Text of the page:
PROVIDENCE, R.I. (WPRI) — Lawyers for the family of late Providence Mayor Vincent A. “Buddy” Cianci Jr. are objecting to claims made by Tara Marie Haywood, Cianci’s fiancée at the time of his death, that she is entitled to a portion of his estate.
Documents show the estate’s attorney, John Harpootian, has submitted an objection to Haywood’s petition, as well as a statement disallowing claims made by the woman who was set to wed the 74-year-old until he died in January.
Haywood’s lawyer, state Sen. Frank Lombardi, said the estate’s denial of his client’s claim is standard legal procedure.
“This isn’t something where we’re at each others’ throats and we’re fighting and that sort of thing, not at all,” Lombardi told Eyewitness News.
Cianci’s nephew and executor, Brad Turchetta, declined comment. A date for both parties to appear in court has yet to be determined.
In May, Haywood filed a claim against Cianci’s estate in Providence Probate Court seeking to receive “an amount to be determined.” The documents said she “provided services” to the former mayor “throughout their relationship.”
In addition to the compensation claim, Haywood requested that the court legally recognize her as Cianci’s spouse under common law. The couple dated for almost two years and were engaged in December 2015, a month before Cianci died following a battle with cancer.
If the court legally recognizes Haywood as Cianci’s common-law wife, she would be entitled to roughly half of whatever Cianci left behind, according to Lombardi.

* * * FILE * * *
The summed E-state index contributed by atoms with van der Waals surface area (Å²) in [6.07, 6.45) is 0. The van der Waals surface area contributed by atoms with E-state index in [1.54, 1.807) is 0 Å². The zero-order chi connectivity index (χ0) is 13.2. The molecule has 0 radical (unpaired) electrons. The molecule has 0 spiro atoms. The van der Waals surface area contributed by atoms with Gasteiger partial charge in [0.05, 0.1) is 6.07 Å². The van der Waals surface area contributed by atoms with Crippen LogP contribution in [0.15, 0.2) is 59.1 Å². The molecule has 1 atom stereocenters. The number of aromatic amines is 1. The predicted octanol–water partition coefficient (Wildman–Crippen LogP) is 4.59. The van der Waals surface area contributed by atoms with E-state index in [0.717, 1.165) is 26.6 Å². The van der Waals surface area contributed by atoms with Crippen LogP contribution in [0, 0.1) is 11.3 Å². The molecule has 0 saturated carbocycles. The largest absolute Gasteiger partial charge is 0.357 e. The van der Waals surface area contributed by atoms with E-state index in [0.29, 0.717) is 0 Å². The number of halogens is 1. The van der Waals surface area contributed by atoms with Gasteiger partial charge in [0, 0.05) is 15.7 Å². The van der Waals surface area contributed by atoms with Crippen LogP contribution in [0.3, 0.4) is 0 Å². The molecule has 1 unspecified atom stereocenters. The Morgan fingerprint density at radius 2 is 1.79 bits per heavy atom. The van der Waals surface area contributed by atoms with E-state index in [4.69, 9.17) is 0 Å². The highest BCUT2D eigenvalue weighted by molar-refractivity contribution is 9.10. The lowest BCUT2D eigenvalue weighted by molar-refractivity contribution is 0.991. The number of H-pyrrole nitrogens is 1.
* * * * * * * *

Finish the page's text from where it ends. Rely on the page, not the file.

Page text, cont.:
Court documents obtained by Eyewitness News show Cianci’s probate estate is valued at $48,475, with its assets listed as furniture, a car, a boat and numerous works of art, including an original landscape painting by George Whitaker. However, Lombardi said he believes Cianci left behind additional personal assets that were placed in trust.
“We will endeavor to conduct some discovery to determine what, if anything, he owned outside of that trust that could be placed in the probate estate,” Lombardi said.
Cianci’s will dates back to 2002 and predates his relationship with Haywood. It called for the vast majority of his wealth be put into a trust and left to his grandchildren. The contents of the trust, and their estimated value, are not public.
Lombardi said Haywood will likely file a Superior Court claim seeking money from the trust, as well.
“This isn’t someone who is trying to attack the grandchildren and say, ‘The heck with the grandchildren, it’s all me.’ It isn’t that at all,” Lombardi said of Haywood. “I think it’s someone who has standing to be considered an integral part of Buddy Cianci’s life.”